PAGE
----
Hedon, or Heydon (St. Augustine)
HEDON, or Heydon (St. Augustine), an incorporated town and a parish, possessing separate jurisdiction, and formerly a representative borough and a market-town, in the union of Sculcoates, locally in the Middle division of the wapentake of Holderness, E. riding of York, 44 miles (E. S. E.) from York, and 179 (N. by E.) from London; containing 998 inhabitants. This is reputed to have been anciently a very considerable sea-port. A charter was given to the burgesses by King Athelstan; and in 1199, King John granted to Baldwin, Earl of Albemarle and Holderness, and to his wife Hawis, free burgage here, by the same tenure and with the same privileges as at York and Lincoln; but Hedon has possessed little commercial or maritime importance since the foundation of the port of Hull by Edward I. In the year 1656, a great part of the town was consumed by fire, after which it was rebuilt in a more handsome and substantial manner. It is pleasantly situated in a level, fertile, and well-cultivated country, within a mile and a half of the Humber, and consists chiefly of one street, in the middle of which is the market-place. The Holderness Agricultural Society hold their meetings here every quarter, and possess a valuable and select library of the best works that have been written on agriculture, and on subjects connected with it. Assemblies are regularly held during the season. The old haven has long been choked up; but a canal, cut from the Humber, extends to within a quarter of a mile of the town, and is navigable for small craft. The weekly market on Saturday has been abolished, but a market for cattle is held on every alternate Monday throughout the year, and there are considerable fairs on Aug. 2nd and Sept. 22nd for horses, and Nov. 17th and Dec. 6th for cattle, &c.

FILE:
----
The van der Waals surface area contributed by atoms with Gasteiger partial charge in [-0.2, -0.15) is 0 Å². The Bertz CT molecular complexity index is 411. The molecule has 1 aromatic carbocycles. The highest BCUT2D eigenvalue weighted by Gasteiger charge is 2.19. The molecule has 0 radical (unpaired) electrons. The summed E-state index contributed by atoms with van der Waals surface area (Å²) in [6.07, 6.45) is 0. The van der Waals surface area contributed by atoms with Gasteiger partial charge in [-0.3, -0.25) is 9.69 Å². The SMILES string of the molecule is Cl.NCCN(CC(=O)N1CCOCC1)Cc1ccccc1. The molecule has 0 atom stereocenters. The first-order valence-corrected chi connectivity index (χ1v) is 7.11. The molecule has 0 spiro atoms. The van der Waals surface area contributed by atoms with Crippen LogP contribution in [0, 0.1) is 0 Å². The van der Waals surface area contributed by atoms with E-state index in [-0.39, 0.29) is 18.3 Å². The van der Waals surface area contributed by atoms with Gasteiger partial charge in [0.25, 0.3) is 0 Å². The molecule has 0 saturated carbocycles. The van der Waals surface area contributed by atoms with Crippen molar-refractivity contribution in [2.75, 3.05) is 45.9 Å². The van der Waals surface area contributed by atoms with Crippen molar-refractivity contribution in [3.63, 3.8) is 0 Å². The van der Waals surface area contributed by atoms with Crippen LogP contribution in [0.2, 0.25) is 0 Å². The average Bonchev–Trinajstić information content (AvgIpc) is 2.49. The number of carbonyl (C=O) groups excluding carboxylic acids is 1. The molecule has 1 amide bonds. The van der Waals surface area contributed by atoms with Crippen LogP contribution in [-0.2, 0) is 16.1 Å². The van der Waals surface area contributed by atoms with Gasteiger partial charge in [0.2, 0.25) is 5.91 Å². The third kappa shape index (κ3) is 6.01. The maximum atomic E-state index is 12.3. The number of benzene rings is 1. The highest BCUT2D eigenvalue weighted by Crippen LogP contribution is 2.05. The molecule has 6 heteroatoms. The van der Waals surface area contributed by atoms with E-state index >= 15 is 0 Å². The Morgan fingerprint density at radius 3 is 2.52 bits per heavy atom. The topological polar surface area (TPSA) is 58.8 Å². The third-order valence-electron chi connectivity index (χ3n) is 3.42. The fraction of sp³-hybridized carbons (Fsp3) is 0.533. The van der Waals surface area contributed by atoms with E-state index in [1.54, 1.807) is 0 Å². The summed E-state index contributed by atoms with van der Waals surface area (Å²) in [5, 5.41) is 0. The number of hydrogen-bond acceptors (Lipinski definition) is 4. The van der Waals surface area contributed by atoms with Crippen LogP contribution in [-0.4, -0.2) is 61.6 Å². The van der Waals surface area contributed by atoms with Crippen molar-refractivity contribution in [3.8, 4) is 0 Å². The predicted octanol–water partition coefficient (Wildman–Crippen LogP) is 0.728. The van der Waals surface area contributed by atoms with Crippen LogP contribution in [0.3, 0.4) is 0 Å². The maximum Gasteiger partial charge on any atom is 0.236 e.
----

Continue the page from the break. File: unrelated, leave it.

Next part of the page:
The government of the borough, by charter dated in the 14th of James I., is vested in a mayor, recorder, two bailiffs, and nine aldermen, assisted by a town-clerk, and other officers, with an indefinite number of burgesses: the mayor is annually elected from among the aldermen, and the bailiffs, who during their office are justices of the peace, from the burgesses; the late mayor acts as coroner. Hedon sent members to parliament in the 23rd of Edward I., but discontinued till the 1st of Edward VI., from which time it made regular returns, until it was disfranchised in the 2nd of William IV.; the right of election was vested in the burgesses generally, in number about 300, and the mayor was the returning officer. The corporation hold quarterly courts of session for offences not capital, and a court of record for the determination of pleas and the recovery of debts to any amount. The powers of the county debt-court of Hedon, established in 1847, extend over the registration-district of Patrington, and part of the districts of Skirlaugh and Sculcoates. The parish comprises 312 acres, which are chiefly pasture and garden-grounds attached to the houses of the place. The living is a rectory, in the patronage of the Archbishop of York; net income, £45. There were formerly three churches in the town: of those of St. Nicholas and St. James, only traces of the foundations are visible; the remaining church, dedicated to St. Augustine, is a venerable and spacious cruciform structure, in the early, with a lofty central tower in the later, English style. The front of the north transept is a remarkably fine specimen of early English, and in the south transept is a very beautiful window, though mutilated; many portions of the edifice display elegance of design and richness of detail, and parts of the exterior are of Norman character. Here are places of worship for Baptists, Independents, and Wesleyans, and a Roman Catholic chapel. An hospital for lepers, dedicated to the Holy Sepulchre, was founded at Newton, near the town, in the reign of John, by Alan, son of Oubernus, for a master and several brethren and sisters; the revenue at the Dissolution was £13. 15. 10.